By Kenya Confidential Business Desk, Nairobi – March 31, 2021
The shareholders of the Co-operative Bank are set to receive their year 2020 dividend of Ksh 1.00 per share, which amounts to a total cash payment of Ksh 5.9 Billion, in mid-April this year.
The Bank’s strategic and majority shareholder Co-op Holdings Co-operative Society representing Kenya’s Co-operative Movement is on line to receive a dividend of Ksh 3.79 Billion for its 64.5% stake.
With this year’s dividend payment, Kenyan co-operatives through Co-op Holdings have earned Ksh 19.4 Billion in dividend payments from Co-op Bank in the last six years, which has enabled them to recoup and exceed their entire initial investment in the bank.
In addition, the controlling 64.5 per cent equity stake is currently worth in excess of Kshs 50 Billion even at the current depressed stock market prices, which makes Co-op Holdings Kenya’s largest asset-holding Sacco.
The current Covid-19 challenges have brought about the critical need to release the much-needed funds to the grassroots in the over 15 million-member co-operative movement and in line with Capital Markets Authority guidelines, the bank is progressing to make this year’s dividend payment for ratification at the next Annual General Meeting.
The dividend payout is expected to offer a most timely relief and offer a boost toongoing efforts to mitigate the severe economic hardships caused by the Covid-19pandemic.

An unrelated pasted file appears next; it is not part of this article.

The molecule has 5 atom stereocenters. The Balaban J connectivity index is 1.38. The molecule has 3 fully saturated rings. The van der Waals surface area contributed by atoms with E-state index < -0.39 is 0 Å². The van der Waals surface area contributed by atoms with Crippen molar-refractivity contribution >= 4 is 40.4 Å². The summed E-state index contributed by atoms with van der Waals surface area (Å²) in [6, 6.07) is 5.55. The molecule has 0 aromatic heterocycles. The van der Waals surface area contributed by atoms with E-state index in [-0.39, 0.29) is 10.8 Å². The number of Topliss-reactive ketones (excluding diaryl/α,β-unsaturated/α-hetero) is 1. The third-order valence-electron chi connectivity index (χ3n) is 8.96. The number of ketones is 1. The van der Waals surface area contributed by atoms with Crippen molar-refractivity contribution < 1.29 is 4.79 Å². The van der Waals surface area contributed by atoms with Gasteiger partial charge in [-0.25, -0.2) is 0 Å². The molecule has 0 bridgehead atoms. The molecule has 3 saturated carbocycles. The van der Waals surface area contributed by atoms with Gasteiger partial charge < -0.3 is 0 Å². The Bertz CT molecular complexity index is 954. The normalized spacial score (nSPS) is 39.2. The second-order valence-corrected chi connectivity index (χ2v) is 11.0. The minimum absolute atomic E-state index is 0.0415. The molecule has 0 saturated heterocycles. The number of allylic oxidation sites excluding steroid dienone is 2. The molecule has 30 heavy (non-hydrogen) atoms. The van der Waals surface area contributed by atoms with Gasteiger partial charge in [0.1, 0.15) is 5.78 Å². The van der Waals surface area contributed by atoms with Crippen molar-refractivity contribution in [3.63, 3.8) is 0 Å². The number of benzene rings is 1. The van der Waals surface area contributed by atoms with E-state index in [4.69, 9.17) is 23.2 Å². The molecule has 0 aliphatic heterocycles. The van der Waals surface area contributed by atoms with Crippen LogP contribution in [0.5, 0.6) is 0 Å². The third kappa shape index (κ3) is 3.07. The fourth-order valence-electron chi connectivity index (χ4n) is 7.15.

The Chairman of Co-opholdings Co-operative Society Mr. Macloud Malonzaapplauded the uniqueness of the Co operative financial system that touches over22,000 Societies and Saccos.
The bank has maintained a solid dividend track record on the back of sustainedprofitability over the years.
The founding philosophy and affiliation of Co-op Bank to the Co-operative Movement goes beyond shareholding, and includes deep commercial ties. The bank retains a dedicated business Division to support co-operatives on a day to day basis.
The bank also runs a wholly-owned subsidiary, Co-op Consultancy Services that has full-time consultants dedicated to offering capacity-building and institutional development advice to co-operatives, and has executed over 900 mandates in 5 years, which has helped co-operative clients not only adopt viable operating models but also become competitive in the marketplace.
Co-op Bank branches countrywide offer cash management and related support to FOSAs operated by Saccos.
The bank invested in the Saccolink platform that integrates Sacco systems to the bank, which has enabled Saccos to issue over 1.5 million Visa-branded debit cards to members to allow them access funds in their FOSA accounts from any Visa-branded outlet, at the same time help Saccos retain liquidity.
The bank continues to partner with capable operators to create structured agricultural value chains notably in dairy, coffee and cotton to enable farmers secure reliable markets for their production, just to highlight a few.
Most lately, the bank has secured a US$ 10 Million (Sh 1.1 Billion) from eco.Business Fund for on-lending to agribusinesses that observe Sustainable Agricultural practices. This new facility will provide necessary credit to sustainably certified agribusinesses, such as those in the coffee, tea, and horticulture sectors, Kenya’s main agricultural exports.